Western economies are still too weak to cope with Fed rate rise, says China

US Federal Reserve has ‘global responsibilities’ to ensure that monetary policy is kept loose, says Lou Jiwei ahead of the IMF annual meeting in Lima

The slow recovery of western economies means the US Federal Reserve should not raise interest rates yet, according to the Chinese finance minister.

Related: The Fed must ignore accusations of dithering over interest rates

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Private sector pay rising at fastest rate for 14 years, says thinktank

Resolution Foundation says real wages rose at 3.6% thanks to low inflation but warns benefits may be felt mostly by older, more qualified workers

Britain’s private sector workers are enjoying the fastest real wage growth in 14 years, with pay deals picking up as inflation hovers close to zero, according to a leading thinktank.

Analysis by the Resolution Foundation suggests that private sector wages rose at an annual rate of up to 3.6% in the three months to August, due to rising wages and flat living costs. That would be the fastest growth since 2001 if it is confirmed in official figures to be published on Wednesday.

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Britain wants long-term plan from World Bank for refugee crisis

International development secretary Justine Greening called on bank to ‘ensure refugees have chance of getting jobs’

Britain is urging the World Bank to put together a long-term plan to meet the needs of refugees following a summer dominated by a migration crisis that has put strains on the European Union.

Justine Greening, the international development secretary, told the bank’s annual meeting in Lima that short-term emergency assistance was not enough and that a strategy was needed to provide schools, hospitals and work for those displaced.

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Don’t let the Nobel prize fool you. Economics is not a science | Joris Luyendijk

The award glorifies economists as tellers of timeless truths, fostering hubris and leading to disaster

Business as usual. That will be the implicit message when the Sveriges Riksbank announces this year’s winner of the “Prize in Economic Sciences in Memory of Alfred Nobel”, to give it its full title. Seven years ago this autumn, practically the entire mainstream economics profession was caught off guard by the global financial crash and the “worst panic since the 1930s” that followed. And yet on Monday the glorification of economics as a scientific field on a par with physics, chemistry and medicine will continue.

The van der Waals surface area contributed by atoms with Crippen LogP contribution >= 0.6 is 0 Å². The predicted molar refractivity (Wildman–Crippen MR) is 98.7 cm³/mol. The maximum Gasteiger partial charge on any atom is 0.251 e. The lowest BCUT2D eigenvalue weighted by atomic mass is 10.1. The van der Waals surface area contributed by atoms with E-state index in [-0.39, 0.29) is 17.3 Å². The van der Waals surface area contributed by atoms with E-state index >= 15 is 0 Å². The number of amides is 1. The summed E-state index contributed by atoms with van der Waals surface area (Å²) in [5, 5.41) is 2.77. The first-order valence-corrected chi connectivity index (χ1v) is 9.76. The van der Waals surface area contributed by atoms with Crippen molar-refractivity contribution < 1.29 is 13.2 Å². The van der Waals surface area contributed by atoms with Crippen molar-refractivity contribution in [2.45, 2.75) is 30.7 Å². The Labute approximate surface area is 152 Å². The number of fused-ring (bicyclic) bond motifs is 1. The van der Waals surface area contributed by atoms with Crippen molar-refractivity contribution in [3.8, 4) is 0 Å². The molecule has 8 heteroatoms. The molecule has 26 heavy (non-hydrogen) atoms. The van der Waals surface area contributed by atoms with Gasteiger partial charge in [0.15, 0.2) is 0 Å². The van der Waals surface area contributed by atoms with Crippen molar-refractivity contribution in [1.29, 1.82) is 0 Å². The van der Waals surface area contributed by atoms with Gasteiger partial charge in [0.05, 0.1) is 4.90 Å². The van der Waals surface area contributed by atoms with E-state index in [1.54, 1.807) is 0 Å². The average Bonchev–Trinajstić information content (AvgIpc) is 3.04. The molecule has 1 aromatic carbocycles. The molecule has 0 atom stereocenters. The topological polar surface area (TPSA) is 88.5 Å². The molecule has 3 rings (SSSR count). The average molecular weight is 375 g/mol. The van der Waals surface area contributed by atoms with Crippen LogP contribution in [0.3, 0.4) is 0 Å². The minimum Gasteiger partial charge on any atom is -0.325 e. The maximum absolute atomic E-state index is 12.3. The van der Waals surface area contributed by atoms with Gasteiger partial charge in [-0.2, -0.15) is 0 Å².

The problem is not so much that there is a Nobel prize in economics, but that there are no equivalent prizes in psychology, sociology, anthropology. Economics, this seems to say, is not a social science but an exact one, like physics or chemistry – a distinction that not only encourages hubris among economists but also changes the way we think about the economy.

Related: Economist Sir Richard Blundell frontrunners Nobel prize

Related: Nobel Prizes in science: strictly a man’s game?

Related: How the banks ignored the lessons of the crash |

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Fed vice-chair: interest rate increase is ‘expectation, not commitment’ for 2015

Federal Reserve moves to hinge on economic developments amid ‘considerable uncertainties’ in exports, investment and job growth, says Stanley Fischer

Federal Reserve policymakers are still likely to raise interest rates this year, but that is “an expectation, not a commitment” and could change if the global economy pushes the US economy further off course, Fed vice-chairman Stanley Fischer said.

“Both the timing of the first rate increase and any subsequent adjustments to the federal funds rate target will depend critically on future developments in the economy,” Fischer told a group on the sidelines of the International Monetary Fund meeting in Peru.

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Why support TPP? Critics should read the agreement and keep an open mind

In light of vociferous opposition to the trade deal, the TPP that emerged is a pleasant surprise – so much so that some Republicans threaten to oppose it

Agreement among negotiators from 12 Pacific rim countries on the Trans-Pacific Partnership (TPP) represents a triumph over long odds. Tremendous political obstacles, both domestic and international, had to be overcome to conclude the deal. And now critics of the TPP’s ratification, particularly in the US, should read the agreement with an open mind.

Many of the issues surrounding the TPP have been framed, at least in US political terms, as left versus right. The left’s unremitting hostility to the deal – often on the grounds that the US Congress was kept in the dark about its content during negotiations – carried two dangers: A worthwhile effort could have been blocked; or President Barack Obama’s Democratic administration could have been compelled to be more generous to American corporations, in order to pick up needed votes from Republicans.

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